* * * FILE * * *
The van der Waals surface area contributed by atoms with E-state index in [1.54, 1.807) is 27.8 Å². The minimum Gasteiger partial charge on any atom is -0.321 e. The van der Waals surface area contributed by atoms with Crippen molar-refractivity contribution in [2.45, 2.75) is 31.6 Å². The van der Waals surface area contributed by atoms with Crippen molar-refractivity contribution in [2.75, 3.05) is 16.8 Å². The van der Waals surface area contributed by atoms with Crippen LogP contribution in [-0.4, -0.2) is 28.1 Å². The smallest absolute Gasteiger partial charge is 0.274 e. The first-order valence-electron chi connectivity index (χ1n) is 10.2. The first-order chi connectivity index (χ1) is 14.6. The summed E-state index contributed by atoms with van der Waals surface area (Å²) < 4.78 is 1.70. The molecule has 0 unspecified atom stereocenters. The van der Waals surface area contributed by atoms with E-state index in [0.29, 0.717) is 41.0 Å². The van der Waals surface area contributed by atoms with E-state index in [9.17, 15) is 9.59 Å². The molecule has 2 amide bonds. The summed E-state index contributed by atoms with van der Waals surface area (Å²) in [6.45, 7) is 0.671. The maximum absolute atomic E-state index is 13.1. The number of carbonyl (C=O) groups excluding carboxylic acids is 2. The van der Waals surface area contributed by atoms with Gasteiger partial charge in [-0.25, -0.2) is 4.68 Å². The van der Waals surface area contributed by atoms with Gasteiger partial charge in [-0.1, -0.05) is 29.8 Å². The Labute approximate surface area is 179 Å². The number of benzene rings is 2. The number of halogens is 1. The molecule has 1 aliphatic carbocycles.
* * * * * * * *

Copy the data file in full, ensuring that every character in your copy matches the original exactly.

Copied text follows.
The van der Waals surface area contributed by atoms with E-state index in [1.54, 1.807) is 27.8 Å². The minimum Gasteiger partial charge on any atom is -0.321 e. The van der Waals surface area contributed by atoms with Crippen molar-refractivity contribution in [2.45, 2.75) is 31.6 Å². The van der Waals surface area contributed by atoms with Crippen molar-refractivity contribution in [2.75, 3.05) is 16.8 Å². The van der Waals surface area contributed by atoms with Crippen LogP contribution in [-0.4, -0.2) is 28.1 Å². The smallest absolute Gasteiger partial charge is 0.274 e. The first-order valence-electron chi connectivity index (χ1n) is 10.2. The first-order chi connectivity index (χ1) is 14.6. The summed E-state index contributed by atoms with van der Waals surface area (Å²) < 4.78 is 1.70. The molecule has 0 unspecified atom stereocenters. The van der Waals surface area contributed by atoms with E-state index in [0.29, 0.717) is 41.0 Å². The van der Waals surface area contributed by atoms with E-state index in [9.17, 15) is 9.59 Å². The molecule has 2 amide bonds. The summed E-state index contributed by atoms with van der Waals surface area (Å²) in [6.45, 7) is 0.671. The maximum absolute atomic E-state index is 13.1. The number of carbonyl (C=O) groups excluding carboxylic acids is 2. The van der Waals surface area contributed by atoms with Gasteiger partial charge in [-0.25, -0.2) is 4.68 Å². The van der Waals surface area contributed by atoms with Gasteiger partial charge in [-0.1, -0.05) is 29.8 Å². The Labute approximate surface area is 179 Å². The number of benzene rings is 2. The number of halogens is 1. The molecule has 1 aliphatic carbocycles.